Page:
First of all, I think we must understand we are in a OpenSource community. Everybody can contribute to the software, but at the same time not everybody contribution can be added, or the software will be a mess. And also most contributions are done totally free. We receive the softwares for free, so we should at least give something back for free to the community. Who doesn’t like this approach, go join ExpressionEngine or some other proprietary software.

    But also, I think contributors as a whole receive little love. We can’t expect everybody to come contribute for free, and also receive top quality code. We complain there are many plugins with ugly code, but we’re receiving them for free… My plugins themselves lack a lot of improvements, simply because I don’t have enough time to spend on them and I never received any money for releasing them, only a few comments, ppl don’t even visit my page that’s linked as donation.

    I have a plugins love page http://Hikari.ws/plugins-love/ , which lists all plugins I use and link to them (and as all other pages in my site, it lacks some attention). I think it would be nice if wordpress.org had something like that, a page where each WP feature would be listed, together with everybody who contributed with patches to make the feature live.

    … but who’d maintain such page for free? :P

  5. Dan Cole (5 comments.) says:

    WordPress 3.0 RC1 has over 180,000 lines of core WordPress code, which is something like $40,000,000 worth of software by my guess. I think members of the WordPress community should take a second and think about what type of person they are. Patiences, kindness, and humility goes a long way and help to make someone’s day better.

    Less than 0.02% of the WordPress community contributes to the development of WordPress code. Why not consider contributing in one of many ways: http://codex.wordpress.org/Con....._WordPress

  6. Nile (18 comments.) says:

    I think they have enough credit. As a developer of a few php scripts myself, being mentioned is adequate enough. The majority of the WordPress project has consisted of volunteers.

    I know who did things, you do, and so do many who care about the progress of WordPress as a CMS.

    I am not sure what type of expectation people are wanting to give WooThemes, but I know pretty much if I volunteer something to WordPress, I really am grateful for even just a simple thank you.

  7. kyleabaker (2 comments.) says:

    1. In the past projects that I’ve contributed to, I believe everyone is on a level playing field. There have been times that I’ve contributed large amounts of code as well as times that I submitted simple typo fixes and one liners. A contribution is a contribution and nothing more.

    2. The only thing that I have ever expected from my contributions in the past is a simple mentioning. Pasting my name in a list of thousands is as good as any to me. The point is that you are recognized. I tend to mention people who contribute to my projects and sometimes add links to their sites as an extra thank you, but the point remains that a mention of your name as a contributor should be sufficient.

    3. I think we all submit code as a “contribution” in an act of greed at least a little bit. I would divide my contributions into 75% greed for acknowledgement and 25% effort to help the project. While that sounds wrong and distorted, I’d be willing to beat that most people submit code hoping for glorious acknowledgement. :P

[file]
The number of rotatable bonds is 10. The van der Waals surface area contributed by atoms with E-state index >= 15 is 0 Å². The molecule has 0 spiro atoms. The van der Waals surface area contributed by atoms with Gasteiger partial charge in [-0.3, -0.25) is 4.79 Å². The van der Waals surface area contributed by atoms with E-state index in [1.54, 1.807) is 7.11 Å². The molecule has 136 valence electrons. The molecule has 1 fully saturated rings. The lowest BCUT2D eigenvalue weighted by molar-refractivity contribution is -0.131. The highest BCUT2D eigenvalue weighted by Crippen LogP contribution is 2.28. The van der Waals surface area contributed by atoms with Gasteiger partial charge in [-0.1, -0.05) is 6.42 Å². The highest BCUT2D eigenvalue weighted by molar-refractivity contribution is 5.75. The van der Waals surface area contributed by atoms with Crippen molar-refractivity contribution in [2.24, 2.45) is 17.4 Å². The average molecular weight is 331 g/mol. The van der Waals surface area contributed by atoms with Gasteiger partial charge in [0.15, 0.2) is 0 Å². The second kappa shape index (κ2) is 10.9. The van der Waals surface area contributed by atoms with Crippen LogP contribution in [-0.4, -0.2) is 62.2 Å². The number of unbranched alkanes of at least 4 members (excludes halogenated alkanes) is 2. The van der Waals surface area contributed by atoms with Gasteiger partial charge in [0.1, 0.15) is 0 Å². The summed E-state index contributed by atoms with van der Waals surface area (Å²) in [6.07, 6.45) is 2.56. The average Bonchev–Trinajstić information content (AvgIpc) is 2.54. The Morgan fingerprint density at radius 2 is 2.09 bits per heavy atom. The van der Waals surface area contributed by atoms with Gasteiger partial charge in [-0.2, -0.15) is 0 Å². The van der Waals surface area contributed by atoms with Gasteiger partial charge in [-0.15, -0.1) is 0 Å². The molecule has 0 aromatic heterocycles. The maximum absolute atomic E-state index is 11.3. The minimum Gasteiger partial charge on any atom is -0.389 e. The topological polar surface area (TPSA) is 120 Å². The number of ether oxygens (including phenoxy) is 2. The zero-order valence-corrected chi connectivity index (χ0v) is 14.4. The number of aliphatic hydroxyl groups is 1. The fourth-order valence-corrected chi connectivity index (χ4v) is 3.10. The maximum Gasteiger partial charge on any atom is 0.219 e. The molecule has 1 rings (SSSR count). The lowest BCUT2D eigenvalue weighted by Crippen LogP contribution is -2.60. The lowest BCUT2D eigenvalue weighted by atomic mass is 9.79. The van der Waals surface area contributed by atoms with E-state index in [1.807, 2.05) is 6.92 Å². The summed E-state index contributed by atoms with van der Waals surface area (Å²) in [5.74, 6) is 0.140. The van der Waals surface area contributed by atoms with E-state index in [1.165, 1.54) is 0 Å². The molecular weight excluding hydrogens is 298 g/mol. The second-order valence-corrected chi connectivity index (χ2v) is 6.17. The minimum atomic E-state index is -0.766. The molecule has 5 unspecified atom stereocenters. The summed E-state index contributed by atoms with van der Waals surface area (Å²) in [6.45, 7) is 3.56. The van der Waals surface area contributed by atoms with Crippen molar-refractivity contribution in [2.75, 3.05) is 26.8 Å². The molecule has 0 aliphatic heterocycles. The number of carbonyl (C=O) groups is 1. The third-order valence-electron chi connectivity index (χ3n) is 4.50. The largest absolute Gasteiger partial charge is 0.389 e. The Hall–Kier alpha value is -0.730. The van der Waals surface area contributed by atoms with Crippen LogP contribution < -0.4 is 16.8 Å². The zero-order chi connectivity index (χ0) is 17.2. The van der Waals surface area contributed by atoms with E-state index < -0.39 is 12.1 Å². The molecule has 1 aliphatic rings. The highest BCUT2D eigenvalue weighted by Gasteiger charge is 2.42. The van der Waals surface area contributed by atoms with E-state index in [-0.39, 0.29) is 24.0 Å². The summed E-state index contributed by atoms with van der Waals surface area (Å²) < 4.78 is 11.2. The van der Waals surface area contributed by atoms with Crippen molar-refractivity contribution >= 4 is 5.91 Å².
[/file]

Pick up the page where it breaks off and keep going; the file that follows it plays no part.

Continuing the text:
4. I think WordPress would continue regardless of giving props or suppressing them, but I think its generally a respectful act to give props to those who are due. If you contribute code (even a single line) then you should be thanked. I’m sure it takes a lot less time to open a file and add “(props: kyleabaker)” than it does to come up with the numerous code patches and contributions that are submitted.

    Community driven software should never cease thanking the community members who drive it and continue to make it better.

    Thats just my 2 cents. Great question!

  8. Andrew@BloggingGuide (90 comments.) says:

    I’m just a reader here and I applaud everyone who did it not for self gain but for really helping out and just doing everything they can to help the wordpress world become better. You will surely be more blessed!

  9. Danny Brown (9 comments.) says:

    I love WordPress and can’t see me using any other platform, either for blogging or websites. Yet I can’t help but think that the developers (the main WordPress ones, not the community) keep shooting themselves in the foot with some of their approaches.

    Anyhoo… thankfully I won’t have to worry too much about the new WordPress 3.0 features, since many of the improvements they’re putting in place I’ve been using for a few months now, thanks to the Headway premium theme.

    Maybe the core WordPress devs should have a word with the whizkid that’s built Headway… ;-)

  10. tom (2 comments.) says:

    Thanks all who have Made WordPress what it is today! It has allowed me to create site that ROCK!! I have learned about the php and server stuff now enough to help others figure out things. I show the how easy /it makes everything to run. “Like a poem with each line written by a different poet” ..lol =)
    Have a great week!

    How exactly do they want to be “rewarded”?

  11. Oliver says:

    The only help I can give is to participate once or twice per week in the support forum, but I do that, because I’m immensely grateful for the piece of software and the “environment” around (the plugins and the people ready to help when the need arises).
    Being a former linuxian (I switched to Microsoft windows as a home-work requirement) helps having this spirit, I guess.

    Regarding the credits : I think it is best that you keep them, otherwise you’ll lose the support of several persons in the future.
    Look : we’re all a Narcissus at some point, even if most of us hate having to insist on having us mentioned. It’s much more comfortable to be hypocrites and not put ourselves forward, letting the others put you forward.
    I don’t say “hypocrite” in a bad manner, I’m including myself in this lot.

    If wordpress gave up on giving credits, you’d lose the support, minor or major, of all these kind helpful hypocrites.